I'm also fascinated by what the story says about memory. If I understand correctly, its thesis is that our presents are defined by which memories of the past we hold onto and feed. I agree.

I was momentarily confused by the symbolism of extinguishing evil light with darkness. I'm conditioned to relate light to goodness and darkness to evil, but I think I get it if the light in this case represents bad memories that cripple us if we allow ourselves to be defined by them. Darkness then would represent extinguishing those memories so that other, better memories can replace them as dominant in our thinking. I'm not a psychologist, but if I'm right in my understanding, the film doesn't encourage a harmful repression of painful memories, but a conscious, willful choice not to dwell on them. I dig that.

6. We Have Always Lived in the Castle

A beautiful, creepy, horrifying adaptation of a beautiful, creepy, horrifying book. So Southern. So gothic. The film works on every level from the casting to the locations (Ireland works shockingly well for the American South) to the actual acting (Alexandra Daddario is especially surprising and effective) and the photography.

5. How to Train Your Dragon: The Hidden World

Absolutely lovely. I wouldn't want to choose between it and the first one. What a beautiful, bittersweet finish to the trilogy. And F Murray Abraham's Grimmel is an even better villain than the awesomely deadly Drago from the second film. I love Grimmel's dangerous intelligence and sense of humor.

4. Once Upon a Time... in Hollywood

I've had mixed feelings about Tarantino's films his whole career. I generally love the narrative structure, characters, and a lot of the dialogue, but get irritated by the excessive violence and Tarantino's insistence on the n-word. I can usually get past those things when the film has an optimistic arc (as in Pulp Fiction and Django Unchained), but I hate the nihilism of The Hateful Eight. And I had a hard time adjusting to the revelation that Inglourious Basterds is set in an alternate reality instead of being a straight-up WWII movie. But all of these other experiences shaped my perception of what a Quentin Tarantino film is and led me to the place where I'd perfectly enjoy Once Upon a Time in Hollywood. I have a lot to say about it and I'll get into SPOILERS, SO BE WARNED.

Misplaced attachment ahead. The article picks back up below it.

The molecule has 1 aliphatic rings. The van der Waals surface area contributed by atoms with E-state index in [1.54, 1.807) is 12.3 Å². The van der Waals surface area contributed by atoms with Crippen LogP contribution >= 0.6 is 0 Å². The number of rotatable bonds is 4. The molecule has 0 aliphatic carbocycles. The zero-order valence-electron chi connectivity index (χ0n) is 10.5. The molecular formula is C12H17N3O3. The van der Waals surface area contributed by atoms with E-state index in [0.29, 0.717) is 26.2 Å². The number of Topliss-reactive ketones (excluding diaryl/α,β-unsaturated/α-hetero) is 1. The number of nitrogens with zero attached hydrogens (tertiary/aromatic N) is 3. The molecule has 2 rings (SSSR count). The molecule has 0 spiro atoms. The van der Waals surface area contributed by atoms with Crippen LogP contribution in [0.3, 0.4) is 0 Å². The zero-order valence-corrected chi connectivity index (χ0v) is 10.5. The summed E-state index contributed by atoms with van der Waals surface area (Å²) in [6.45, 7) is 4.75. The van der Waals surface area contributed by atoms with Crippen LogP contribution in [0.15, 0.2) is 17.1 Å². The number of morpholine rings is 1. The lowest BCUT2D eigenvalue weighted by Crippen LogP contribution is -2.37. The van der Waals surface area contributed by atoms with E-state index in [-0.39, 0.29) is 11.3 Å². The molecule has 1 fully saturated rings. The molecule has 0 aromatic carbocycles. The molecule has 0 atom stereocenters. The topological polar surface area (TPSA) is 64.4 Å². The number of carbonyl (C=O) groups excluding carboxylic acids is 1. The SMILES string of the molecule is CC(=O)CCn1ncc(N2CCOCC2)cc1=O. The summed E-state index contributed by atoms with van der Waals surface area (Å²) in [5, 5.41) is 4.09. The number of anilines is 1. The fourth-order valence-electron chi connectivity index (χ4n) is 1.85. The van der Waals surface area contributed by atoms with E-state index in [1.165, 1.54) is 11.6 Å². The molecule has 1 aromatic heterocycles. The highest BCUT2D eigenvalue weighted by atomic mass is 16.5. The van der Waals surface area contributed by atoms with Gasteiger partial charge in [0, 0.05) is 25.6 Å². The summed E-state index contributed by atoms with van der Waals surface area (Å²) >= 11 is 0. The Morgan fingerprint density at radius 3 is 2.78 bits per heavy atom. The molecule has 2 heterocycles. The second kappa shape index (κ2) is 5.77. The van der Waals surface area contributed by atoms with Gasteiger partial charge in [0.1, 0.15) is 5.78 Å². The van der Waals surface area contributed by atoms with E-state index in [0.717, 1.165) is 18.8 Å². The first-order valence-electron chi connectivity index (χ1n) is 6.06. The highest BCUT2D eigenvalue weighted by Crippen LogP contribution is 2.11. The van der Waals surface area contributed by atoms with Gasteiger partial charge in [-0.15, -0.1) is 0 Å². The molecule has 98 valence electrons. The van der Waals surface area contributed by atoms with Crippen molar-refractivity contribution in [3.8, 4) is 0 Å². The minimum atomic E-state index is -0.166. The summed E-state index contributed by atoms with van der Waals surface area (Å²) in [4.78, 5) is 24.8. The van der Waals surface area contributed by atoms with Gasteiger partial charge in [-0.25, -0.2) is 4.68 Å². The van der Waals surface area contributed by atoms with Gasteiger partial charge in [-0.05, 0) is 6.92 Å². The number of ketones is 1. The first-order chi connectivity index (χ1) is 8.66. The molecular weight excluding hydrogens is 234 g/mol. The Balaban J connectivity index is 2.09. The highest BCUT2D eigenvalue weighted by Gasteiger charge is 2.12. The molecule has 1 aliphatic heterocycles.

The film spends a lot of time just hanging out with characters that I fell in love with, starting with Leonardo DiCaprio's Rick Dalton, but especially Brad Pitt's Cliff Booth (and his dog Brandy), and surprisingly Margot Robbie's Sharon Tate and Emile Hirsch's Jay Sebring. I've seen some of Tate's movies, but never thought much about her outside of the tragedy of her death. Up until a week or so before seeing Once Upon a Time, I don't think I even knew that she was almost full term in her pregnancy when she was murdered. In Once Upon a Time, I got to spend an afternoon with her, watching her go the movies and see one of her own films, delighted just to be a part of it and thrilled with the enjoyment of the rest of the audience.

Knowing that that Once Upon a Time was leading to her murder - and knowing how Tarantino typically presents violence - I grew more and more uneasy as I got to know and like her. And the same thing was going on with the fictional (and therefore expendable) Cliff and Rick as their stories started intersecting with the Manson cult. Coming right behind The Hateful Eight, I fully expected Once Upon a Time to get super dark and ugly. But then it went Inglourious Basterds instead.

If I hadn't been familiar with Inglourious Basterds, I don't know how I'd have reacted to the alternate reality ending of Once Upon a Time (even though the hint is right there in the title). But with precedence already being set, I was just relieved and profoundly moved to see things play out the way I wanted them to instead of how they really did. Which, weirdly, makes me mourn even more the deaths of Tate and Sebring and their friends, knowing that there were no real Cliff Booth and Rick Dalton in their lives.

Since seeing the movie, I spent a lot of time reading about the murders and trying to understand what led to them. I've spent even more time reflecting on this beautiful, beautiful film and looking forward to seeing it again.

3. Knives Out

It's possible that Knives Out nudges in front of Once Upon a Time in Hollywood only because I've seen it more recently. But Knives Out is an absolutely perfect example of one of my favorite story genres: the whodunnit. I never doubted for a second that Rian Johnson could pull this off, but it was even better than I expected. Just perfect, with a great cast of characters, plenty of fun twists (while always playing fair with new information and clues), and also powerfully challenging attitudes of condescension and entitlement (particularly in the super wealthy, but there's a message here for all of us).

2. Avengers: Endgame

Did not take enough tissues.